Actively Tunable Plasmonic Nanostructures
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Active plasmonic nanostructures with tunable resonances promise to enable smart materials with multiple functionalities, on-chip spectral-based imaging and low-power optoelectronic devices. A variety of tunable materials have been integrated with plasmonic structures, however, the tuning range in the visible regime has been limited and small on/off ratios are typical for dynamically switchable devices. An all optical tuning mechanism is desirable for on-chip optical computing applications. Furthermore, plasmonic structures are traditionally fabricated on rigid substrates, restricting their application in novel environments such as in wearable technology.
In this dissertation, I explore the mechanisms behind dynamic tuning of plasmon resonances, as well as demonstrate all-optical tuning through multiple cycles by incorporating photochromic molecules into plasmonic nanopatch antennas. Exposure to ultraviolet (UV) light switches the molecules into a photoactive state enabling dynamic control with on/off ratios up to 9.2 dB and a tuning figure of merit up to 1.43, defined as the ratio between the spectral shift and the initial line width of the plasmonic resonance. Moreover, the physical mechanisms underlying the large spectral shifts are elucidated by studying over 40 individual nanoantennas with fundamental resonances from 550 to 720 nm revealing good agreement with finite-element simulations.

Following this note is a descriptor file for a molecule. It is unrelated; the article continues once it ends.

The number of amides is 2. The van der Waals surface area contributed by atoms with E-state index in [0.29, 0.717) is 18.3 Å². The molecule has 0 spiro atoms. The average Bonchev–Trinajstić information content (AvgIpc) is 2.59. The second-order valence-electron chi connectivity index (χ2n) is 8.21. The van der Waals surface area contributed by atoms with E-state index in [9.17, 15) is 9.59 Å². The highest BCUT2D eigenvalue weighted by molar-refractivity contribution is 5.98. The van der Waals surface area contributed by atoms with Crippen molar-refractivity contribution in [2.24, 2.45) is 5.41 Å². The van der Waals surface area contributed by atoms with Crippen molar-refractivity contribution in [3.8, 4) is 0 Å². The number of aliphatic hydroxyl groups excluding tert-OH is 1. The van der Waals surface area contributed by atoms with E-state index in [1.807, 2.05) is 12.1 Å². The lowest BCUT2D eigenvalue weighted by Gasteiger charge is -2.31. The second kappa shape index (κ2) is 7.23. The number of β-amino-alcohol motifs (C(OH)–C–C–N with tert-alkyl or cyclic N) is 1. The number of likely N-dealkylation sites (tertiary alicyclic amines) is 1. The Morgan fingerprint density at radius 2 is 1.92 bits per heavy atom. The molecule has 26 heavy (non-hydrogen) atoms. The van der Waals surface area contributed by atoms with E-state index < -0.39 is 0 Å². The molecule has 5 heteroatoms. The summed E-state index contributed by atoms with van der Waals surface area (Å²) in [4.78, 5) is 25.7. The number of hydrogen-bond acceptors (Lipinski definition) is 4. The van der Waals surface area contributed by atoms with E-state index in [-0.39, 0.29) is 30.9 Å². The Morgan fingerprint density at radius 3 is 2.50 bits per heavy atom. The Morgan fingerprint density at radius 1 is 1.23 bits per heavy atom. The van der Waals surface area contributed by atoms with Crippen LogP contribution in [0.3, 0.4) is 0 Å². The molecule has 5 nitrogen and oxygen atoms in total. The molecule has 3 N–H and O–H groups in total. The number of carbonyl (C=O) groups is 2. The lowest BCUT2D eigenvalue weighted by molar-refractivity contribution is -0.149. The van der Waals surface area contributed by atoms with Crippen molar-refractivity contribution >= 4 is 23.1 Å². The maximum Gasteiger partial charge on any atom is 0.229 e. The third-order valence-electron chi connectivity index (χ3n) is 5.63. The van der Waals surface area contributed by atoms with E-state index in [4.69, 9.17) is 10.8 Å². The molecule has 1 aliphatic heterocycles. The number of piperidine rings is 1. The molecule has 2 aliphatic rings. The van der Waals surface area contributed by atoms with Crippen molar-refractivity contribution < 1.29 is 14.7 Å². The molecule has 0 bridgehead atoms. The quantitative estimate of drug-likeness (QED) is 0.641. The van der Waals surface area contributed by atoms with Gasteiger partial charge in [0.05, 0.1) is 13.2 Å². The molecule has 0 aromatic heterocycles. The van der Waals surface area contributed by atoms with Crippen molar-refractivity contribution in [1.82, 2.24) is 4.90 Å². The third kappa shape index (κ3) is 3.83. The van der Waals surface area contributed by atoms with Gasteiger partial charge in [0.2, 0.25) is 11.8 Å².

To fully explore the tuning capabilities, the molecules are incorporated into plasmonic metasurface absorbers based on the same geometry as the single nanoantennas. The increased interaction between film-coupled nanocubes and resonant dipoles in the photochromic molecules gives rise to strong coupling. The coupling strength can be quantified by the Rabi-splitting of the plasmon resonance at ~300 meV, well into the ultrastrong coupling regime.
Additionally, fluorescent emitters are incorporated into the tunable absorber platform to give dynamic control over their emission intensity. I use optical spectroscopy to investigate the capabilities of tunable plasmonic nanocavities coupled to dipolar photochromic molecules. By incorporating emission sources, active control over the peak photoluminescence (PL) wavelength and emission intensity is demonstrated with PL spectroscopy.
Beyond wavelength tuning of the plasmon resonance, design and characterization is performed towards the development of a pyroelectric photodetector that can be implemented on a flexible substrate, giving it the ability to be conformed to new shapes on demand. Photodetection in the NIR with responsivities up to 500 mV/W is demonstrated. A detailed plan is given for the next steps required to fully realize visible to short-wave infrared (SWIR) pyroelectric photodetection with a cost-effective, scalable fabrication process. This, in addition to real-time control over the plasmon resonance, opens new application spaces for photonic devices that integrate plasmonic nanoparticles and actively tunable materials.
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